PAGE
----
case Increase => state += 1
  }
}

Cada vez que llega un mensaje Increase, modificamos el valor de state, sumando 1.
Hasta aqu铆 nada complicado, 驴no?

Immutable approach

Sin embargo, podr铆amos definir una funci贸n receive que estuviera parametrizada por un cierto estado, de manera que cuando llegue un mensaje, el estado a tener en cuenta sea este par谩metro.

Si se diera la circunstancia de tener que actualizar el valor de dicho estado, bastar铆a con invocar al m茅todo become que modifica el comportamiento del actor. En nuestro caso, dicha modificaci贸n del comportamiento consistir铆a en cambiar el valor del estado.

Si usamos el mismo ejemplo que antes:

class Foo extends Actor{
  def receive(state: Int): Receive = {
    case Increase =>
      context.become(
        receive(state + 1),
        discardOld = true)
  }
  override def receive = receive(0)
}

vemos que la funci贸n que define el receive en base al estado recibe un par谩metro denominado state. Cuando llega un mensaje de tipo Increase, lo que hacemos es invocar a become para modificar el comportamiento del actor, pasando como argumento el nuevo estado a tener en cuenta.

Si queremos mejorar un poco la legibilidad, podr铆amos incluso abstraer todo actor con estado actualizable:

trait SActor[State] extends Actor {
  val initialState: State
  def receive(state: State): Receive
  def update(state: State): Receive =
    context.become(
      receive(state),
      discardold = true)
  override def receive =
    receive(initialState)
}

de manera que se especifique el estado inicial del actor, una nueva funci贸n de receive que queda parametrizada por el nuevo estado a gestionar, y una nueva funci贸n de update que se encarga de realizar la llamada a become como antes explic谩bamos.
Con todo ello nos queda un nuevo actor Foo mucho m谩s curioso:

class Foo extends SActor[Int] {
  val initialState = 0
  def receive(state: Int): Receive = {
    case Increase => update(state +1)
  }
}

Potential hazardous issues

N贸tese que en el ejemplo de antes hemos pasado un segundo argumento: discardOld = true. Este argumento indica si el comportamiento nuevo debe apilarse sobre el anterior o si por el contrario debe sustituirlo por completo.

Supongamos que us谩ramos un discardOld = false. Si cada vez que llegase un mensaje de incremento, apil谩semos un nuevo comportamiento, podr铆amos llegar a tener un problema de desbordamiento.

Hasta el pr贸ximo briconsejo.

Agur de lim贸n 馃檪

More lazy values, the State monad and other stateful stuff

In the previous post, we talked about lazy evaluation in Scala. At the end of that post, we asked an interesting question: Does a Lazy value hold an state?

24195622

In order to answer that question, we’ll try to define a type that could represent the Lazy values:

trait Lazy[T] {

  val evalF : () => T

  val value: Option[T] = None

}
object Lazy{
  def apply[T](f: => T): Lazy[T] =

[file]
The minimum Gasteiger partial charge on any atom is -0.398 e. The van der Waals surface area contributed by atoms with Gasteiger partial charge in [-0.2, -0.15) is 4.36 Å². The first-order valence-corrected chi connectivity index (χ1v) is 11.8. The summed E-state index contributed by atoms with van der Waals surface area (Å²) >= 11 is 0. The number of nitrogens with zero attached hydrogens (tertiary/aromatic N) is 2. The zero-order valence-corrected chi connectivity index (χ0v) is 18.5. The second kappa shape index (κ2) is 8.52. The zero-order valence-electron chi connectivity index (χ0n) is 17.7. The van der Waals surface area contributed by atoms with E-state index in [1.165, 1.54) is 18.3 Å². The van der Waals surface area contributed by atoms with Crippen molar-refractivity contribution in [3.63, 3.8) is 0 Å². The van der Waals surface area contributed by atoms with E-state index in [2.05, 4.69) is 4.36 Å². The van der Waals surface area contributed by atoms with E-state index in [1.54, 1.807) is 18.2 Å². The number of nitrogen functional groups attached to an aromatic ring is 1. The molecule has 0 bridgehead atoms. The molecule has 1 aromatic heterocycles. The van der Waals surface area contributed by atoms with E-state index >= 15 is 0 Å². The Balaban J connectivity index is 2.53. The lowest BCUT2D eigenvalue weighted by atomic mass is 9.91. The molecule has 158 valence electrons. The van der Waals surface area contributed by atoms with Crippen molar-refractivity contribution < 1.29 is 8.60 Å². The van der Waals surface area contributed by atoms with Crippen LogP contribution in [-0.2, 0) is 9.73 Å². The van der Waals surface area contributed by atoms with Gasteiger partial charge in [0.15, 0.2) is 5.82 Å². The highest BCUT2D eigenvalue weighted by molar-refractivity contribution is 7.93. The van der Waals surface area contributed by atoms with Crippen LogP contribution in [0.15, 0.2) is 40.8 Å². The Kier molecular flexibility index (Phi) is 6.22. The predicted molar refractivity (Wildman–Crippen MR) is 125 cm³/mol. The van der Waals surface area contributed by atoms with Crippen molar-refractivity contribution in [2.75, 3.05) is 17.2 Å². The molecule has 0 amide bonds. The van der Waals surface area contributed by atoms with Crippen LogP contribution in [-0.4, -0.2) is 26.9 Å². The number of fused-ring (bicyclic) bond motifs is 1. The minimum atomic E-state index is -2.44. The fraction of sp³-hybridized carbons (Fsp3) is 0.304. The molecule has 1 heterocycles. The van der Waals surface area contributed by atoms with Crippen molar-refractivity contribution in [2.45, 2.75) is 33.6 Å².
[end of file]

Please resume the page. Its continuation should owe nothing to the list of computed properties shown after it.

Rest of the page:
new Lazy[T]{ val evalF = () => f }
}

As you can see, our Lazy type is parameterized by some T type that represents the actual value type(Lazy[Int] would be the representation for a lazy integer).
Besides that, we can see that it’s composed of the two main Lazy type features:

  • evalF : Zero-parameter function that, when its ‘apply’ method is invoked, it evaluates the contained T expression.
  • value : The result value of the interpretation of the evalF function. This concrete part denotes the state in the Lazy type, and it only admit two possible values: None (not evaluated) or Some(t) (if it has been already evaluated and the result itself).

We’ve also added a companion object that defines the Lazy instance constructor that receives a by-name parameter that is returned as result of the evalF function.

e9a2295b3db9b45c8f5484a09033c1c71cf88e3375bb7ff60456bc81c29a4e04

Now the question is, how do we join both the evaluation function and the value that it returns so we can make Lazy an stateful type? We define the ‘eval’ function this way:

trait Lazy[T] { lzy =>

  val evalF : () => T

  val value: Option[T] = None

  def eval: (T, Lazy[T]) = {
    val evaluated = evalF.apply()
    evaluated -> new Lazy[T]{ mutated =>
      val evalF = lzy.evalF
      override val value = Some(evaluated)
      override def eval: (T, Lazy[T]) = 
        evaluated -> mutated
    }
  } 

}

The ‘eval’ function returns a two-element tuple:

  • The value result of evaluating the expression that stands for the lazy value.
  • a new Lazy value version that contains the new state: the T evaluation result.

If you take a closer look, what ‘eval’ method does in first place is to invoke the evalF function so it can retrieved the T value that remained until that point not-evaluated.
Once done, we return it as well as the new Lazy value version. This new version (let’s call it mutated version) will have in its ‘value’ attribute the result of having invoked the evalF function. In the same way, we change its eval method, so in future invocations the Lazy instance itself is returned instead of creating new instances (because it actually won’t change its state, like Scala’s lazy definitions work).